"And they were all filled with the Holy Ghost, and began to speak with other tongues, as the Spirit gave them utterance."--- Act 2:4.

ON THE day of Pentecost all who were gathered together in the upper room were filled with the Holy Spirit--women as well as men, obscure disciples, as well as illustrious apostles. Deacons called to do the secular business of the Church must be men filled with the Holy Ghost. That he was a good man, full of the Holy Ghost, was a greater recommendation of Barnabas than that he had parted with his lands.

The majority of Christians have seemed to suppose that the filling of the Holy Spirit was the prerogative of a few--they have never thought of it as within their reach; and the Church has been paralysed for lack of the only power that can avail in the conflict against the world, the power which was distinctly pledged by her ascending Lord. Pentecost was meant to be the specimen and type of all the days of the years of this present age, and we have fallen far below this blessed level, not because of any failure on God's part, but because the Church has neglected its privilege.

We must desire to be filled for the glory of God. We must seek the Spirit's power, not for our own happiness and comfort, nor even for the good that we may be the better able to effect, but that "Christ may be magnified in our bodies, whether by life or death."

We must bring cleansed vessels. God will not deposit His precious gift in unclean receptacles. We must be washed in the blood of Christ from all conscious filthiness and stain, ere we can presume to expect that God will give us what we seek.

We must appropriate Him by faith. There is no need for us to wait, because the Holy Spirit has been given to the Church. We need not struggle and agonize in the vehemence of entreaty, but have simply to take what God is waiting to impart. He gives the Holy Spirit to them that obey Him (Act 5:32).

We must be prepared to let the Holy Spirit do as He will with and through us. There must be no reserve, no holding back, no contrariety of purpose. Let us believe and reckon that we are being filled with new power and joy which shall be for the glory of God and the service of man.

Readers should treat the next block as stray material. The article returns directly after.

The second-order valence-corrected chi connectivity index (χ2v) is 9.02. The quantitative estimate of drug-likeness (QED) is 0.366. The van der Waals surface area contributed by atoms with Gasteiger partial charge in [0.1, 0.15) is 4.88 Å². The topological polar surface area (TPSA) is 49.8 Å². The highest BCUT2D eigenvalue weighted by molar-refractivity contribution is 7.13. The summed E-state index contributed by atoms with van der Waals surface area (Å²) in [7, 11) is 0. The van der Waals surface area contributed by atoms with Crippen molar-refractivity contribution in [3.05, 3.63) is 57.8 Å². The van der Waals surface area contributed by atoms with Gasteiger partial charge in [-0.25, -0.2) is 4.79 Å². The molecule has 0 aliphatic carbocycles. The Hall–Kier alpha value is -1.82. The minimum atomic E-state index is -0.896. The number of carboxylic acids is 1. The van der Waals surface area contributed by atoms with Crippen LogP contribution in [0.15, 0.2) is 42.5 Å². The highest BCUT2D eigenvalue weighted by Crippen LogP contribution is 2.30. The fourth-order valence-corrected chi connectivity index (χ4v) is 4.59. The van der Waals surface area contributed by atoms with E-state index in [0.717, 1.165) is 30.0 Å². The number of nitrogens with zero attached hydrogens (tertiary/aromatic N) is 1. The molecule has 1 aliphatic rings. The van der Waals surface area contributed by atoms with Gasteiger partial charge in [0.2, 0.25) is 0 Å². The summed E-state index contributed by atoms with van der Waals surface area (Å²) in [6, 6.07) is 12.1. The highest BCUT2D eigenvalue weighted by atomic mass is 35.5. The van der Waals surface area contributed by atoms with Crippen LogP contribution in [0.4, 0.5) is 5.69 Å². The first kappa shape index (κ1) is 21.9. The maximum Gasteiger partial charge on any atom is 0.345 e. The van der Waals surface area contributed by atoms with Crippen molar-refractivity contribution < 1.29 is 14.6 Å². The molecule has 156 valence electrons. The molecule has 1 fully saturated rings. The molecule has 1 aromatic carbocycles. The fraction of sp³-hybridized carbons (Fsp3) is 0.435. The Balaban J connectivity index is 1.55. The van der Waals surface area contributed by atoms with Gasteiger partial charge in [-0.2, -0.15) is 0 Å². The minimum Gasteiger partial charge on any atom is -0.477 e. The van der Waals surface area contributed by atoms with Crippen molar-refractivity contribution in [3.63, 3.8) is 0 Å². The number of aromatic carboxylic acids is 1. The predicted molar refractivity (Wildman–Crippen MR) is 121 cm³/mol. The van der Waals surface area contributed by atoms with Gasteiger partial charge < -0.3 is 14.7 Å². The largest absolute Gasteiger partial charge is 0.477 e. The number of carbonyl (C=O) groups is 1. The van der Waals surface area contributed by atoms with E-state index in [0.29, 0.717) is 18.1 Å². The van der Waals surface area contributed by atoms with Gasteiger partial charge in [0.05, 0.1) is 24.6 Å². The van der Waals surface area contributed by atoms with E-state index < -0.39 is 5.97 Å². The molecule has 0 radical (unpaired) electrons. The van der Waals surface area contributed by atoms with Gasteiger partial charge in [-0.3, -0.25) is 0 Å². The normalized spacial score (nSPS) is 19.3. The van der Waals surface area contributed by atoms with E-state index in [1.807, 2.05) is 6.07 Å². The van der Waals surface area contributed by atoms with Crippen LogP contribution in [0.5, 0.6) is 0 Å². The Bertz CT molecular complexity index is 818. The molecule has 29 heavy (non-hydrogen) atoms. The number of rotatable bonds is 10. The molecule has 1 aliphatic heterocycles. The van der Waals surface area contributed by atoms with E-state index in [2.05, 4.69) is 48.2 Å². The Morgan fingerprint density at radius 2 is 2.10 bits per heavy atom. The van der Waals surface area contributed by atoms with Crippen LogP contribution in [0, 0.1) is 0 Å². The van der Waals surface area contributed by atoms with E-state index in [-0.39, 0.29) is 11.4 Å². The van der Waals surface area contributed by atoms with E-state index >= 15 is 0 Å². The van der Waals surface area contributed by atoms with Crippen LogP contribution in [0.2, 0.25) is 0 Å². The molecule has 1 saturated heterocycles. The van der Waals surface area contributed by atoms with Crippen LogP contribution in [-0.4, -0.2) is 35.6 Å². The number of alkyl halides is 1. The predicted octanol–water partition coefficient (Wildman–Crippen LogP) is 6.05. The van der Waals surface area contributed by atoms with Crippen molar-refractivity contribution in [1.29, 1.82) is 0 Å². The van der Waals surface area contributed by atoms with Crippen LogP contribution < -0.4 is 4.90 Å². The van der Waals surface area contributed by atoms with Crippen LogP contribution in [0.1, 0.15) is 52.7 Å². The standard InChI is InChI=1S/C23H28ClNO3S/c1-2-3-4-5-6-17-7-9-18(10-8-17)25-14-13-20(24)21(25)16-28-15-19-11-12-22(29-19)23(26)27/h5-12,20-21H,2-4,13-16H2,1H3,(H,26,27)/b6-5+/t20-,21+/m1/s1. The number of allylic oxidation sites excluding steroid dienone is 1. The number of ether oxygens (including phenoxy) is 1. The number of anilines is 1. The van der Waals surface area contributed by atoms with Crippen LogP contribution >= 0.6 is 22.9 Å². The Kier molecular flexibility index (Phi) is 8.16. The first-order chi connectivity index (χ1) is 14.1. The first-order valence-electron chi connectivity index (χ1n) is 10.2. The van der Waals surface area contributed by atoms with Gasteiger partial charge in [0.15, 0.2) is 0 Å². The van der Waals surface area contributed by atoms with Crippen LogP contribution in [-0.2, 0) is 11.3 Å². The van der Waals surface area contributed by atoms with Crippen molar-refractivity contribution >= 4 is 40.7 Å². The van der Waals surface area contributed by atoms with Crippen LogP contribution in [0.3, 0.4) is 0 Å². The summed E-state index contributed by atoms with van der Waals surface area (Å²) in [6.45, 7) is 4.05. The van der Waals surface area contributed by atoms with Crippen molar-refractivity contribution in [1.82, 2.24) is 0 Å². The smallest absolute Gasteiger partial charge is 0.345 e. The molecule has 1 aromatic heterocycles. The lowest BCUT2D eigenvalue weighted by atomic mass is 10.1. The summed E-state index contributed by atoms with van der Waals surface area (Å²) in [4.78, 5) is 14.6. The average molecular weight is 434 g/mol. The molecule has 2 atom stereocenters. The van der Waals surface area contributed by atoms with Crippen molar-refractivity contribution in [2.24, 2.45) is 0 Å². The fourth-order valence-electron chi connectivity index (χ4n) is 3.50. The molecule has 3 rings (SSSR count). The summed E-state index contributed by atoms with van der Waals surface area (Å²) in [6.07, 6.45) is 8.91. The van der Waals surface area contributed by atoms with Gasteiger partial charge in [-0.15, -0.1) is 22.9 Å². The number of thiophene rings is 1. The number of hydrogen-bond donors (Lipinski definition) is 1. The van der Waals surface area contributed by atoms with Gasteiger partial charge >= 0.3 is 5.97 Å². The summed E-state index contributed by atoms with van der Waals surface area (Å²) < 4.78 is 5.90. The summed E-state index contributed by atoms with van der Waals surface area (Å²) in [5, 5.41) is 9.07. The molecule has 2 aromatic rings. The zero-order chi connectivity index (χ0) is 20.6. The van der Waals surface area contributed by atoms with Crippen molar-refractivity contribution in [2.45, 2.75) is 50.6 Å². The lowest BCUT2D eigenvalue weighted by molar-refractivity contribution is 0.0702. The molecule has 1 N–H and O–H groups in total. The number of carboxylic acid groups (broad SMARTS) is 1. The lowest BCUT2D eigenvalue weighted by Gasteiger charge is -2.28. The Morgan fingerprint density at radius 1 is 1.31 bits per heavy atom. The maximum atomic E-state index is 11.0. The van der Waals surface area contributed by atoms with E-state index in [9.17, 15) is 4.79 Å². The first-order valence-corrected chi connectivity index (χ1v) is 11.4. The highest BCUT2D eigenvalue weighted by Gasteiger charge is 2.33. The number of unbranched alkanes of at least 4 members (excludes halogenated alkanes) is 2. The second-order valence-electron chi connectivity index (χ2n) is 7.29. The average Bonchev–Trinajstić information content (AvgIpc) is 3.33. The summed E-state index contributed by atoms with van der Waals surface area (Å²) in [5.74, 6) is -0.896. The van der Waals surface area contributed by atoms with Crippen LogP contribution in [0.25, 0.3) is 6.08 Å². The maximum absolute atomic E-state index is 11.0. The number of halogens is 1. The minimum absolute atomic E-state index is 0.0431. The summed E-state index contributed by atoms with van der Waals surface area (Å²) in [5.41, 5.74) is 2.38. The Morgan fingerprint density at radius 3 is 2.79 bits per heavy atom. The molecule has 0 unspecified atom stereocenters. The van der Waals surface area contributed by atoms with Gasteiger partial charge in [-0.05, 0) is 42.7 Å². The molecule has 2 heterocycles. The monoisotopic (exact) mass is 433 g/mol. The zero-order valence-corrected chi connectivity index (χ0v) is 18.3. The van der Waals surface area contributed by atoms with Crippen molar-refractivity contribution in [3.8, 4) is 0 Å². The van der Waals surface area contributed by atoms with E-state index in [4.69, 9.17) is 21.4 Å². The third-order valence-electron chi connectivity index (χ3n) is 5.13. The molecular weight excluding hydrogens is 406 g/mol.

We pray, O God, that the Holy Spirit may so infill us, that sin and self may have no dominion over us, but that the fruits of the Spirit may abound to Thy honour and glory. AMEN.

March 16


"The kingdom of heaven is like unto a net, that was cast into the sea, and gathered of every kind: which, when it was filled, they drew up on the beach.., and gathered the good into vessels, but the bad they cast away. So shall it be in the consummation of the age."-- Mat 13:47-49 (R.V. marg.).

THERE IS a contrast, and yet a similarity, between this parable and that of the tares. In the latter we learn that it is impossible in the present age to separate the evil from the good in the professing Church of Christ; in the former we see that with an inevitable pressure, we are all being drawn towards the discrimination of the judgment-seat of Christ.

What a confused mass of dead and living things are brought to shore by a net--weed, mud, shells, unwholesome things as well as those which are good for food, lie in a confused heap together. So it is with the professing Church. It embraces every variety of character--good fish amid a certain amount of rubbish, and there is no society of men and women in which this mixture does not obtain. Our Lord teaches that when the great net of the Gospel dispensation has been drawn in to the shores of eternity, then, with unerring judgment, the angels will begin their work of separation.

The distinction which separates the good and the bad is determined by the service we can render in God's Kingdom. He wants those who will co-operate with Him in the work of redemption, who are living unselfish and consecrated rives, through which His Spirit may work for the highest purposes of salvation. Those whom He rejects are the selfish, worldly, and sense-bound natures, who refuse to be the implements and instruments of His redemptive purpose.

To which of these two classes do we belong? Are we willing to be identified with Christ in His Cross and shame? Do we delight in mercy, self-sacrifice, and holy service? If so, we may anticipate the future without fear. But if, on the other hand, we are shut up within ourselves, even though it be the enjoyment of religion, without tears for men's sorrows, or yearning for their salvation, we may question whether it may not be our lot to be cast away on the rubbish heap (1Co 9:27).


O Lord, we acknowledge Thy dominion over us; our life, our death, our soul and body, all belong to Thee. Grant that we may willingly consecrate them all to Thee, and use them in Thy service. AMEN.

March 17


"Thy name shall be called no more Jacob, but Israel: for as a prince hast thou power with God and with men, and hast prevailed."-- Gen 32:28.